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Tuberculosis

What is Tuberculosis?

Tuberculosis is caused by bacteria, Mycobacterium tuberculosis. It usually affects the lungs (pulmonary tuberculosis), but could also affect other parts of the body (extrapulmonary tuberculosis) such as lymph nodes, kidneys, bones, joints. Incubation period is from several weeks to many years. An infected person has the greatest risk of developing tuberculosis within the first two years after infection.

The symptoms of pulmonary tuberculosis include low-grade fever, night sweats, fatigue, weight loss, persistent cough (more than 2 weeks) and blood in the sputum. Some people may not have obvious symptoms. If other organs get infected, then other symptoms may be noticed.

How does tuberculosis spread?

Tuberculosis is spread through the air. When a person with infective pulmonary tuberculosis coughs, spits or sneezes, the bacteria get into the air and cause disease if a susceptible person inhales. Effective antibiotic treatment usually shortens the infectious period to within a few weeks.

How can you prevent tuberculosis?

The best way to prevent tuberculosis is to maintain good personal and environmental hygiene, including:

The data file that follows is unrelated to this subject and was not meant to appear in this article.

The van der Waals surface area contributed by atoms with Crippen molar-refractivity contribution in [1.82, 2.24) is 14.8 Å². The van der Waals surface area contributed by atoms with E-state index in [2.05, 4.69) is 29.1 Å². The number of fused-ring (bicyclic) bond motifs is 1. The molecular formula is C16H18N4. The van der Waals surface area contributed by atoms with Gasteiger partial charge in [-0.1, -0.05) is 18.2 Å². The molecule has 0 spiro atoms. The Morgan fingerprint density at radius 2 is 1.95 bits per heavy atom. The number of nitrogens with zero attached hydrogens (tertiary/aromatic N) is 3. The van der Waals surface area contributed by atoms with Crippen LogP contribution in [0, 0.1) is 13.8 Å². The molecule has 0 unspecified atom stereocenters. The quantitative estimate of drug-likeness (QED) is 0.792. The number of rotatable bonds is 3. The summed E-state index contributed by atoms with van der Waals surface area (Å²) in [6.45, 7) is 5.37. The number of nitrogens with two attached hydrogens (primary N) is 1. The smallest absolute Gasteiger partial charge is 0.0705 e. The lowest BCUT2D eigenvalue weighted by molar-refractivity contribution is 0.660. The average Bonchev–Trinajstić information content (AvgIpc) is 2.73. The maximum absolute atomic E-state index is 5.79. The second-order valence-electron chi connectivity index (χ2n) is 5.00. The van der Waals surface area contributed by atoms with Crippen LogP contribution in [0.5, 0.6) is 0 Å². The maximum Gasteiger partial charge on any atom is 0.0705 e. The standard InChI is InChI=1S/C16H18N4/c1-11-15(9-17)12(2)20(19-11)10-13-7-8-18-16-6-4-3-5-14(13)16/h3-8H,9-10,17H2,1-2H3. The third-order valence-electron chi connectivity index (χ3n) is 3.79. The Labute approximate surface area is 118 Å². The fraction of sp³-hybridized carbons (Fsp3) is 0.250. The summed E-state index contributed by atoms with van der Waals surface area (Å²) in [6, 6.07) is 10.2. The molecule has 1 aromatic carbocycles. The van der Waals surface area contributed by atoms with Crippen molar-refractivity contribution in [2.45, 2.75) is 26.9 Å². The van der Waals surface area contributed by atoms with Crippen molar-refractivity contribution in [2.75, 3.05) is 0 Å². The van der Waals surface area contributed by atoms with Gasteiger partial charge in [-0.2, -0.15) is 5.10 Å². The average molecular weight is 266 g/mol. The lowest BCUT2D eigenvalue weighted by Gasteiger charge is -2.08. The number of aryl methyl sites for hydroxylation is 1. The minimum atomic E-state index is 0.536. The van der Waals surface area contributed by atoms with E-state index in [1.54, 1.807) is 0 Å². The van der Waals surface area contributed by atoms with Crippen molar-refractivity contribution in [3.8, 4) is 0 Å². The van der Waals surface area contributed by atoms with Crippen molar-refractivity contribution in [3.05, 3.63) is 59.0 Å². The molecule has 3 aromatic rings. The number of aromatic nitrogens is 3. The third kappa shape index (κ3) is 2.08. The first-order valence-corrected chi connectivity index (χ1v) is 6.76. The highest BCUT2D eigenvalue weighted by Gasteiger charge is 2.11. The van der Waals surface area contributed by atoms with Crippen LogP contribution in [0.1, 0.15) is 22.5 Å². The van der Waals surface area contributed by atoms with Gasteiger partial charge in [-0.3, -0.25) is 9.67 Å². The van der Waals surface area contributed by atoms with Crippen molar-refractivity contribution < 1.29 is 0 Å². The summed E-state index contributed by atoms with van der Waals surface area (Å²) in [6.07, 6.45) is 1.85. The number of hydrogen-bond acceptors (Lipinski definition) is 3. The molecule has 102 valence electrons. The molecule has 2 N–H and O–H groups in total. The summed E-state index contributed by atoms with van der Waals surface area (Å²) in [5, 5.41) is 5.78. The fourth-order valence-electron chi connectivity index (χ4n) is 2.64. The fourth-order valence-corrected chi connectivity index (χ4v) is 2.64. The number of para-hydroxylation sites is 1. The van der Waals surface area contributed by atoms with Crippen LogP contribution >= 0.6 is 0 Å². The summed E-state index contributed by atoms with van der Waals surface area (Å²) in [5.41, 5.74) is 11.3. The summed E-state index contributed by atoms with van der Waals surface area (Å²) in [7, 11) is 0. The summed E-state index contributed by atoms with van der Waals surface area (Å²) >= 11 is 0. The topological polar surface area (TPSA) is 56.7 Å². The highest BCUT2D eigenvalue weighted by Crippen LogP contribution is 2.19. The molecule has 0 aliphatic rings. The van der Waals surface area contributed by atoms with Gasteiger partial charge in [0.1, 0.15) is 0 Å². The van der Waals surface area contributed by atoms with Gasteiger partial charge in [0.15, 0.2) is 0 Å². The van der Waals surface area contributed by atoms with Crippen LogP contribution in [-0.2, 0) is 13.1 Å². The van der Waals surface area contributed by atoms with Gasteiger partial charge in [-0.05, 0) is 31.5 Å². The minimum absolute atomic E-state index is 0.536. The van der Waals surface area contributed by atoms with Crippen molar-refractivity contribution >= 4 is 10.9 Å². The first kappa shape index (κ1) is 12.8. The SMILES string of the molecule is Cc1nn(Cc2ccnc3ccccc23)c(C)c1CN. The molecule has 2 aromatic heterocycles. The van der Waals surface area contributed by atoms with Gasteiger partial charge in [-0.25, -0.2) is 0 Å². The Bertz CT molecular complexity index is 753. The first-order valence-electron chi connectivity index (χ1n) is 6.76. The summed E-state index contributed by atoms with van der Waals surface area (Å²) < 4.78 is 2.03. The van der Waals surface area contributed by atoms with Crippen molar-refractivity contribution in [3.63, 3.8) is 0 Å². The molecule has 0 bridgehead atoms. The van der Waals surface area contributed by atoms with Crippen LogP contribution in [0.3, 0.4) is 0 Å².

• Adopt a healthy lifestyle, i.e., have balanced diet, adequate exercise and rest.

  • Cover the nose and mouth while sneezing or coughing and dispose of nasal and mouth discharge properly.

  • Newborns can receive BCG vaccination according to the immunization schedule. However BCG vaccination is not effective in adult.

How is tuberculosis treated?

People with symptoms of tuberculosis should seek medical treatment as soon as possible. They are prescribed multiple drug therapy for at least six months. After few weeks of treatment, patients' symptoms would be improved. However, the bacteria cannot be totally eradicated without completing the whole treatment. Incomplete treatment can cause a relapse of the disease and the bacteria may develop drug resistance. In order to eradicate the bacteria completely, patients should follow their doctors' instruction and complete the course of treatment.

 


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Last revision date: 10 October 2012